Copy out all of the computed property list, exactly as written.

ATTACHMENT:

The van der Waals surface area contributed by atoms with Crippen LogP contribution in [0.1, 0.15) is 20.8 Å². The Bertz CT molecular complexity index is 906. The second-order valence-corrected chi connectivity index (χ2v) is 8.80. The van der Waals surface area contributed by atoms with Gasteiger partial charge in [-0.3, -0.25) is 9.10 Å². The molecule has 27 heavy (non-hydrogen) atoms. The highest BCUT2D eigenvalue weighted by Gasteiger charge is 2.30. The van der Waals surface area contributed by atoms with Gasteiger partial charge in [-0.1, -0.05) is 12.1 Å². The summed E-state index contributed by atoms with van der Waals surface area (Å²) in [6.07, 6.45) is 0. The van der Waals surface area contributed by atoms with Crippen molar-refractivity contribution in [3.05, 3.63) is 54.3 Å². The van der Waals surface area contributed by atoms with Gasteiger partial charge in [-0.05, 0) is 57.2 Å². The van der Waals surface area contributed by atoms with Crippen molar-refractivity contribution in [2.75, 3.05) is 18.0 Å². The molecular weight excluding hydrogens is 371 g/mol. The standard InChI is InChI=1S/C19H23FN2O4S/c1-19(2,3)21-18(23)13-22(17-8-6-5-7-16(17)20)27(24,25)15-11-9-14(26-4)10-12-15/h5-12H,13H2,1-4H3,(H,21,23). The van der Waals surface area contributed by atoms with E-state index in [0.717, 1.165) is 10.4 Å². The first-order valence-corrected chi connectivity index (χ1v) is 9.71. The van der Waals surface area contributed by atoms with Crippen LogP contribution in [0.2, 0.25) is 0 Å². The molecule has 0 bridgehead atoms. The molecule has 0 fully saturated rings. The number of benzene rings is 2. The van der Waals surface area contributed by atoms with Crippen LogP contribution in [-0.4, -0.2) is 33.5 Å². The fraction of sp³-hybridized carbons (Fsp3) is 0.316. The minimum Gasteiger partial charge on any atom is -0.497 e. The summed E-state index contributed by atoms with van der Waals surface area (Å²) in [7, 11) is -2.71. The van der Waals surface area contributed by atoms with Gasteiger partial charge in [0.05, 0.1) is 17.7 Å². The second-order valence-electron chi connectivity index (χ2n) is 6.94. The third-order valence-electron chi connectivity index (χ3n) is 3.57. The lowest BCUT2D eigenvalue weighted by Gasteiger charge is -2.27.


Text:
The van der Waals surface area contributed by atoms with Crippen LogP contribution in [0.1, 0.15) is 20.8 Å². The Bertz CT molecular complexity index is 906. The second-order valence-corrected chi connectivity index (χ2v) is 8.80. The van der Waals surface area contributed by atoms with Gasteiger partial charge in [-0.3, -0.25) is 9.10 Å². The molecule has 27 heavy (non-hydrogen) atoms. The highest BCUT2D eigenvalue weighted by Gasteiger charge is 2.30. The van der Waals surface area contributed by atoms with Gasteiger partial charge in [-0.1, -0.05) is 12.1 Å². The summed E-state index contributed by atoms with van der Waals surface area (Å²) in [6.07, 6.45) is 0. The van der Waals surface area contributed by atoms with Crippen molar-refractivity contribution in [3.05, 3.63) is 54.3 Å². The van der Waals surface area contributed by atoms with Gasteiger partial charge in [-0.05, 0) is 57.2 Å². The van der Waals surface area contributed by atoms with Crippen molar-refractivity contribution in [2.75, 3.05) is 18.0 Å². The molecular weight excluding hydrogens is 371 g/mol. The standard InChI is InChI=1S/C19H23FN2O4S/c1-19(2,3)21-18(23)13-22(17-8-6-5-7-16(17)20)27(24,25)15-11-9-14(26-4)10-12-15/h5-12H,13H2,1-4H3,(H,21,23). The van der Waals surface area contributed by atoms with E-state index in [0.717, 1.165) is 10.4 Å². The first-order valence-corrected chi connectivity index (χ1v) is 9.71. The van der Waals surface area contributed by atoms with Crippen LogP contribution in [0.2, 0.25) is 0 Å². The molecule has 0 bridgehead atoms. The molecule has 0 fully saturated rings. The number of benzene rings is 2. The van der Waals surface area contributed by atoms with Crippen LogP contribution in [-0.4, -0.2) is 33.5 Å². The fraction of sp³-hybridized carbons (Fsp3) is 0.316. The minimum Gasteiger partial charge on any atom is -0.497 e. The summed E-state index contributed by atoms with van der Waals surface area (Å²) in [7, 11) is -2.71. The van der Waals surface area contributed by atoms with Gasteiger partial charge in [0.05, 0.1) is 17.7 Å². The second-order valence-electron chi connectivity index (χ2n) is 6.94. The third-order valence-electron chi connectivity index (χ3n) is 3.57. The lowest BCUT2D eigenvalue weighted by Gasteiger charge is -2.27.